Author Archives: shichils

About shichils

Just sharing some fun on language

Libby, or HeldƏnita, a Milluk woman

Photo: Left, Mike Tinalon or perhaps Quinlin; right, Heldoniita/Libby (Milluk). Photo date unknown; some time in 1880s or 1890s. Photo courtesy of Dr. Stephen Beckham via Flanagan family Some may remember that Coalbank Slough was once called Libby Slough, and … Continue reading

Posted in Historical photos, History | Tagged , , , | Leave a comment

The Thing That Hollers

Nok’élehe: the-person-that-halloos, the hollerer, the thing that hollers. The word is the same in both Hanis and Milluk, based on the verb k’el- or k’al-; to holler, to yell. The story of the nok’élehe might be one of the most-told … Continue reading

Posted in Myths | Tagged | Leave a comment

“Stealing of Fire and Water”

Many tribes in the west have stories about how the First People had to acquire fire from a person or village of persons who held the only fire. Often, but not always, the hero is Coyote or another Trickster. There … Continue reading

Posted in Myths | Tagged , | Leave a comment

Night Fishing

Sketch by William Wells, 1855; published in 1856 in Harper’s New Monthly Magazine. Image Library of Congress. The image above, sketched in 1855 by a visitor to Coos Bay, depicts night fishing on the bay. You might look at that … Continue reading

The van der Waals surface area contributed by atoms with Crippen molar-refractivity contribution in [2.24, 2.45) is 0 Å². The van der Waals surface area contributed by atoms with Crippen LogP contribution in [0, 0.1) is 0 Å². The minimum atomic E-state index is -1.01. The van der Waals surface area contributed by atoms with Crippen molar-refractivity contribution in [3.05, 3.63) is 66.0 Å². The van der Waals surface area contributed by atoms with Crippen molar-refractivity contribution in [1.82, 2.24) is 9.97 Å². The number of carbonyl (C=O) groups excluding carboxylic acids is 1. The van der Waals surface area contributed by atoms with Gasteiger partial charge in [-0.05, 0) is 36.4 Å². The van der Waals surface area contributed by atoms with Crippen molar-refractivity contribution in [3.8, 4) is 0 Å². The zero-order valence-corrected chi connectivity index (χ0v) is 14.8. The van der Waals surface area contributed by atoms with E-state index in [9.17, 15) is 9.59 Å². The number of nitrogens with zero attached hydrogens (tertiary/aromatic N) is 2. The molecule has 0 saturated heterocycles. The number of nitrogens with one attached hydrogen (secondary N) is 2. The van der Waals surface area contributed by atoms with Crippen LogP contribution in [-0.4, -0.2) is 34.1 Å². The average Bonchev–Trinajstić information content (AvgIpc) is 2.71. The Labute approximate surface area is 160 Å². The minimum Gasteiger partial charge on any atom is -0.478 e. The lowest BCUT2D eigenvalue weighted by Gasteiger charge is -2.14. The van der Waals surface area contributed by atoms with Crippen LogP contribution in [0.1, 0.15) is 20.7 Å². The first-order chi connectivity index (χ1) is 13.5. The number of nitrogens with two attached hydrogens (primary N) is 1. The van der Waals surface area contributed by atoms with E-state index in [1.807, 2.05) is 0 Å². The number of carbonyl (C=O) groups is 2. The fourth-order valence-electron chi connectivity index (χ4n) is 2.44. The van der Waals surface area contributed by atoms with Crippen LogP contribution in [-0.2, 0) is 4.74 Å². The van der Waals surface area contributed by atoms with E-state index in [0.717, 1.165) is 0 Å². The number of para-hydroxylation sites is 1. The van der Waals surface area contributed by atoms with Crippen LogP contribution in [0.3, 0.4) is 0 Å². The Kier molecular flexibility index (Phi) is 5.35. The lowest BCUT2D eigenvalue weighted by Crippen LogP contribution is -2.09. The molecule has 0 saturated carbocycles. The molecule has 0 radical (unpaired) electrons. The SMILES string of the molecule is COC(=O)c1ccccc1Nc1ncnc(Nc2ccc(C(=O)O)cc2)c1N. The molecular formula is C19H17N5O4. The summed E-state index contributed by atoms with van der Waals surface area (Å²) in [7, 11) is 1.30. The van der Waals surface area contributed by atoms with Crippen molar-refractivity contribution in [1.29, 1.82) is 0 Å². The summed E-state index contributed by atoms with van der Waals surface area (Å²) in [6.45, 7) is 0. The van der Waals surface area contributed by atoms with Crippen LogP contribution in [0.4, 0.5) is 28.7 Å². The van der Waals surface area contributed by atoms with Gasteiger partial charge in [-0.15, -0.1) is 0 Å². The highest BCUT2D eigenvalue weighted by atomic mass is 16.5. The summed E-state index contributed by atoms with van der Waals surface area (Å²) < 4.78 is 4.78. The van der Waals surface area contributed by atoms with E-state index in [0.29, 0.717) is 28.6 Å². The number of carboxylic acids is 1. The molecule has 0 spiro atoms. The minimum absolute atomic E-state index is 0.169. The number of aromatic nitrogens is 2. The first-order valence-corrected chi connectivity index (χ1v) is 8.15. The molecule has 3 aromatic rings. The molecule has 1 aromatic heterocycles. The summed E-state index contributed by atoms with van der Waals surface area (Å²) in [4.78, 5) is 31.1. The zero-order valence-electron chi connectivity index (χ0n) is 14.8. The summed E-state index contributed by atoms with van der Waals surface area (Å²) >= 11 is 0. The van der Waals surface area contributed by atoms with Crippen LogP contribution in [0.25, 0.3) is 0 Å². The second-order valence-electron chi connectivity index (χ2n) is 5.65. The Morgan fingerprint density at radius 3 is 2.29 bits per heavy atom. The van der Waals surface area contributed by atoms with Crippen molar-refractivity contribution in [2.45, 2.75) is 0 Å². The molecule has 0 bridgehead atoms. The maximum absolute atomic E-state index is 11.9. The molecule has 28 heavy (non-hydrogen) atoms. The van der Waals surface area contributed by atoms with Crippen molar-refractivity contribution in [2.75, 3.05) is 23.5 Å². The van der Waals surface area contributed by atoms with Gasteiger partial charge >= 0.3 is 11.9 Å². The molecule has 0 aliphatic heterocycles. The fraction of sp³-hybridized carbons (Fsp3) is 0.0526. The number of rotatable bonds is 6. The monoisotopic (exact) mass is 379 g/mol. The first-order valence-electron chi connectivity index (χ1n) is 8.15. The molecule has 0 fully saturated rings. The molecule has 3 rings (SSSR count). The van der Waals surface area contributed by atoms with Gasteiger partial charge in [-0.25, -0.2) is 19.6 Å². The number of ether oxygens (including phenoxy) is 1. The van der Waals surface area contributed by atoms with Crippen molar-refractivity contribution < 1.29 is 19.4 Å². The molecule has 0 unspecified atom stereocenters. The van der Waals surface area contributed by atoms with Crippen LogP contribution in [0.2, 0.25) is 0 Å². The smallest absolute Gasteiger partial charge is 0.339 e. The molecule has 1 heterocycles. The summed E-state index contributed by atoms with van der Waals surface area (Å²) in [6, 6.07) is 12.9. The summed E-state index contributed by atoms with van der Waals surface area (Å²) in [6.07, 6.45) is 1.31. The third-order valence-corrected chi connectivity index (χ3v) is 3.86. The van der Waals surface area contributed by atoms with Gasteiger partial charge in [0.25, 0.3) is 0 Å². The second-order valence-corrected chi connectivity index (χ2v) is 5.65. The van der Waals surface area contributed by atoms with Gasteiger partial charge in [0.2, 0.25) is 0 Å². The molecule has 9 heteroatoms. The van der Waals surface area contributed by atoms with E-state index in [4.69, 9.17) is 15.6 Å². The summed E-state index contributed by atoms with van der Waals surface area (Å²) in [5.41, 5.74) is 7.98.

Posted in Historical photos, Traditional customs | Tagged , | Leave a comment

“Dear Old Lady”: the tale of the suffix -sha

Leo Frachtenberg worked with Hanis speaker Jim Buchanan in 1909. As part of his work, he later published a grammar of Hanis. In it he noted a suffix -sha that is unusual in that unlike any other suffix in the … Continue reading

Posted in Myths, Vocabulary comparisons, vocabulary words | Tagged , , | 4 Comments

Five Shadows: a story of dread, murder, cannibalism and a hero-child

Linguist Leo Frachtenberg came to Oregon just over a century ago, and worked with speakers of Hanis (Jim Buchanan, Frank Drew, Tom Hollis), Lower Umpqua/Siuslaw (Louisa and William Smith) and Alsea (William Smith). One of the stories he got was … Continue reading

Posted in Myths | Tagged , | Leave a comment


As everyone knows by now, Monday is the day there will be a solar eclipse in North America. At any one place on earth, solar eclipses are much more uncommon than lunar eclipses. Throughout human history, many cultures have thought … Continue reading

Posted in History, Myths, Traditional customs | Tagged | 1 Comment